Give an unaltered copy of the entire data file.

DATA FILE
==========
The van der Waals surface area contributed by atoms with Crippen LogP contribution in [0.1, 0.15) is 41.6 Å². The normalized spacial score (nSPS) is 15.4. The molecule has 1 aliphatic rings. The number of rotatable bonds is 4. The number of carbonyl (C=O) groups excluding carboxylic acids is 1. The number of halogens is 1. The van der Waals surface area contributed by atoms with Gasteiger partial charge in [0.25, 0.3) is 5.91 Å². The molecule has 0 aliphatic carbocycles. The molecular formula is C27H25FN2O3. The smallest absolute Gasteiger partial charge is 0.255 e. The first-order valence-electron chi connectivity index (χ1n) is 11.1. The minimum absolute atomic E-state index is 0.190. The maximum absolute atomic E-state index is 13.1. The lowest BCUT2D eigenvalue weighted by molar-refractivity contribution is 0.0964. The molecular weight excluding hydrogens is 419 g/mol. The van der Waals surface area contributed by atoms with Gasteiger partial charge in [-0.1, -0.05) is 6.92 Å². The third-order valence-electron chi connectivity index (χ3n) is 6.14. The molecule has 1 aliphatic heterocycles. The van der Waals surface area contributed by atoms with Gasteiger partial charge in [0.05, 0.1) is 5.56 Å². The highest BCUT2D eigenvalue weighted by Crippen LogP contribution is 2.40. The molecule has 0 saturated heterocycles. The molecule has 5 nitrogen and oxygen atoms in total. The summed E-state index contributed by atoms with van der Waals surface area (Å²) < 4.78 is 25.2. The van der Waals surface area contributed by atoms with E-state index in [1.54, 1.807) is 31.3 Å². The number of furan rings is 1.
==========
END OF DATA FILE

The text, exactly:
The van der Waals surface area contributed by atoms with Crippen LogP contribution in [0.1, 0.15) is 41.6 Å². The normalized spacial score (nSPS) is 15.4. The molecule has 1 aliphatic rings. The number of rotatable bonds is 4. The number of carbonyl (C=O) groups excluding carboxylic acids is 1. The number of halogens is 1. The van der Waals surface area contributed by atoms with Gasteiger partial charge in [0.25, 0.3) is 5.91 Å². The molecule has 0 aliphatic carbocycles. The molecular formula is C27H25FN2O3. The smallest absolute Gasteiger partial charge is 0.255 e. The first-order valence-electron chi connectivity index (χ1n) is 11.1. The minimum absolute atomic E-state index is 0.190. The maximum absolute atomic E-state index is 13.1. The lowest BCUT2D eigenvalue weighted by molar-refractivity contribution is 0.0964. The molecular weight excluding hydrogens is 419 g/mol. The van der Waals surface area contributed by atoms with Gasteiger partial charge in [-0.1, -0.05) is 6.92 Å². The third-order valence-electron chi connectivity index (χ3n) is 6.14. The molecule has 1 aliphatic heterocycles. The van der Waals surface area contributed by atoms with Gasteiger partial charge in [0.05, 0.1) is 5.56 Å². The highest BCUT2D eigenvalue weighted by Crippen LogP contribution is 2.40. The molecule has 0 saturated heterocycles. The molecule has 5 nitrogen and oxygen atoms in total. The summed E-state index contributed by atoms with van der Waals surface area (Å²) < 4.78 is 25.2. The van der Waals surface area contributed by atoms with E-state index in [1.54, 1.807) is 31.3 Å². The number of furan rings is 1.